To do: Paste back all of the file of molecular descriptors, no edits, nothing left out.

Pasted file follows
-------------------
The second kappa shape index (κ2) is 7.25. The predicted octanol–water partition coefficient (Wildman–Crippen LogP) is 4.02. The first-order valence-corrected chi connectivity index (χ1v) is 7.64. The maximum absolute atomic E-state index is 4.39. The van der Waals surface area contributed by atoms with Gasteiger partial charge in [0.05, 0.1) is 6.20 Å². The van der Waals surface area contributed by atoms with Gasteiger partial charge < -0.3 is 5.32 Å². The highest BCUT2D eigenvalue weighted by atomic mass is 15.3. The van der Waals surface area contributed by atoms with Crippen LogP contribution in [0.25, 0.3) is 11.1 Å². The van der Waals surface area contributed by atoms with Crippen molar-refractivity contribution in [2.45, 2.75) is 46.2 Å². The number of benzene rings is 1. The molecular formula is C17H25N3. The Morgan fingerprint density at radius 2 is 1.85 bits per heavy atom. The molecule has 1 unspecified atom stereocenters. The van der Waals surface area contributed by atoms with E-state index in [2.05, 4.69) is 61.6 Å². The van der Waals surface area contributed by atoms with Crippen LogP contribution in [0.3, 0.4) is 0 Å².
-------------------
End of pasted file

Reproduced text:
The second kappa shape index (κ2) is 7.25. The predicted octanol–water partition coefficient (Wildman–Crippen LogP) is 4.02. The first-order valence-corrected chi connectivity index (χ1v) is 7.64. The maximum absolute atomic E-state index is 4.39. The van der Waals surface area contributed by atoms with Gasteiger partial charge in [0.05, 0.1) is 6.20 Å². The van der Waals surface area contributed by atoms with Gasteiger partial charge < -0.3 is 5.32 Å². The highest BCUT2D eigenvalue weighted by atomic mass is 15.3. The van der Waals surface area contributed by atoms with Crippen LogP contribution in [0.25, 0.3) is 11.1 Å². The van der Waals surface area contributed by atoms with Crippen molar-refractivity contribution in [2.45, 2.75) is 46.2 Å². The number of benzene rings is 1. The molecular formula is C17H25N3. The Morgan fingerprint density at radius 2 is 1.85 bits per heavy atom. The molecule has 1 unspecified atom stereocenters. The van der Waals surface area contributed by atoms with E-state index in [2.05, 4.69) is 61.6 Å². The van der Waals surface area contributed by atoms with Crippen LogP contribution in [0.3, 0.4) is 0 Å².